Update 9:56 a.m.:
The nor'easter Athena dumped three or four inches of snow in town, and is expected to give us wind gusts of up to 41 mph, but right now the electrical grid is holding up perfectly in Darien.
"The strong coastal storm that buffeted the Northeast with wind, rain, snow, and coastal flooding will lose its grip on the region today, with lessening storm impacts," according to a statement today by the National Weather Service. "Over a foot of snow fell in parts of Connecticut with other areas receiving wind gusts to 50 mph and minor to moderate coastal flooding."
Here's the most recent (5:38 a.m.) weather service's Darien-specific forecast for Thursday through Saturday:
- Thursday: Mostly cloudy, with a high near 47. Breezy, with a northwest wind 16 to 20 mph, with gusts as high as 41 mph.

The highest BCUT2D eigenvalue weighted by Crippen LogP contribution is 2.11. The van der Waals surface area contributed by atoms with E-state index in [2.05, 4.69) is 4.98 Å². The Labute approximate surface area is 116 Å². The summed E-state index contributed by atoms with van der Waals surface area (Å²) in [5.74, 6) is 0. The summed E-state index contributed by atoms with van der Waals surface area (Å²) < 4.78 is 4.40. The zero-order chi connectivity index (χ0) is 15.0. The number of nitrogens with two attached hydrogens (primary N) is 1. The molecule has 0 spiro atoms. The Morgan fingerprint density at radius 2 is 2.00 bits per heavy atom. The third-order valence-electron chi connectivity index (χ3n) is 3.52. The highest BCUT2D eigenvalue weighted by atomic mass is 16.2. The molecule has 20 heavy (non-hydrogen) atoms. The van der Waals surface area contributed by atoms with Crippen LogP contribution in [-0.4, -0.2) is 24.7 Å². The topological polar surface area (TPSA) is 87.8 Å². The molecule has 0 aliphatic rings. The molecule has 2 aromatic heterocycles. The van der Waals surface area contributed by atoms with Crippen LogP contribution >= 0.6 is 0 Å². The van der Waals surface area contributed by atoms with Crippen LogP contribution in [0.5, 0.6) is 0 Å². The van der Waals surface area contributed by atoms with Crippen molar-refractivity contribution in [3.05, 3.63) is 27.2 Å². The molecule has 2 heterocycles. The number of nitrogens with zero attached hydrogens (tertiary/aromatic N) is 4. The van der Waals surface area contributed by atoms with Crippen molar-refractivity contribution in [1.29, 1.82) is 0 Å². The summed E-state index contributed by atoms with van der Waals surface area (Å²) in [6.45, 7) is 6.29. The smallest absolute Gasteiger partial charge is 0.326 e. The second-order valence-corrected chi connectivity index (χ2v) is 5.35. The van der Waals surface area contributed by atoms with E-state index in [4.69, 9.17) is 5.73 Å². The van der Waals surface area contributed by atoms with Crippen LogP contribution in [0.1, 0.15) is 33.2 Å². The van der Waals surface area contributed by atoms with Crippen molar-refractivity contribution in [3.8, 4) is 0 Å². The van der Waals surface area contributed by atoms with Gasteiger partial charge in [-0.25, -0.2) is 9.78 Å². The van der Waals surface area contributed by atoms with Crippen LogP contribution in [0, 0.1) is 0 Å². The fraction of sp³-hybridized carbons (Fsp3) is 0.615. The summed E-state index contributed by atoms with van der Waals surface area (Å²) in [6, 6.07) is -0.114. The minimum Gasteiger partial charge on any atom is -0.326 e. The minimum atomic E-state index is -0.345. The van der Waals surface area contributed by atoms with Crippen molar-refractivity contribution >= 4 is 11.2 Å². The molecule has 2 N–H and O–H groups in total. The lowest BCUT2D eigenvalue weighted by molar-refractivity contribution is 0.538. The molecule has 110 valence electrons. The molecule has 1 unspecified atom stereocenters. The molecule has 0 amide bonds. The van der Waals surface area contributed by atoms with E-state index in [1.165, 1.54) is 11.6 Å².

- Thursday night: Partly cloudy, with a low around 33. Northwest wind 11 to 15 mph.
- Friday: Sunny, with a high near 52. Northwest wind 10 to 15 mph.
- Friday night: Mostly clear, with a low around 40. Northwest wind 7 to 9 mph.
- Saturday: Partly sunny, with a high near 56. Northwest wind around 7 mph becoming southwest in the afternoon.
Mother Nature traded in the wind we were expecting for several inches of snowfall instead.
The result: As of 9:18 a.m., there are no customers without power in Darien. Repeat: Not one customer currently has lost power. Nada. None. Not a single one. Take a look at the Connecticut Light & Power outage map attached to this article. Darien is something like a doughnut hole around communities where 1 to 10 percent of customers lost power.
Kinda looks pretty, too.
Meteorology, that spectacularly inexact science, had predicted no snow accumulation for the southwestern Connecticut coastline, but wind gusts as high as 55 mph in Darien and perhaps 60 mph elsewhere in the region.
It didn't seem extremely windy overnight, and while there is evidence of some some snow-laden branches down (see the attached pictures), apparently the high wind gusts avoided us.
Darien Schools were delayed 90 minutes due to the weather.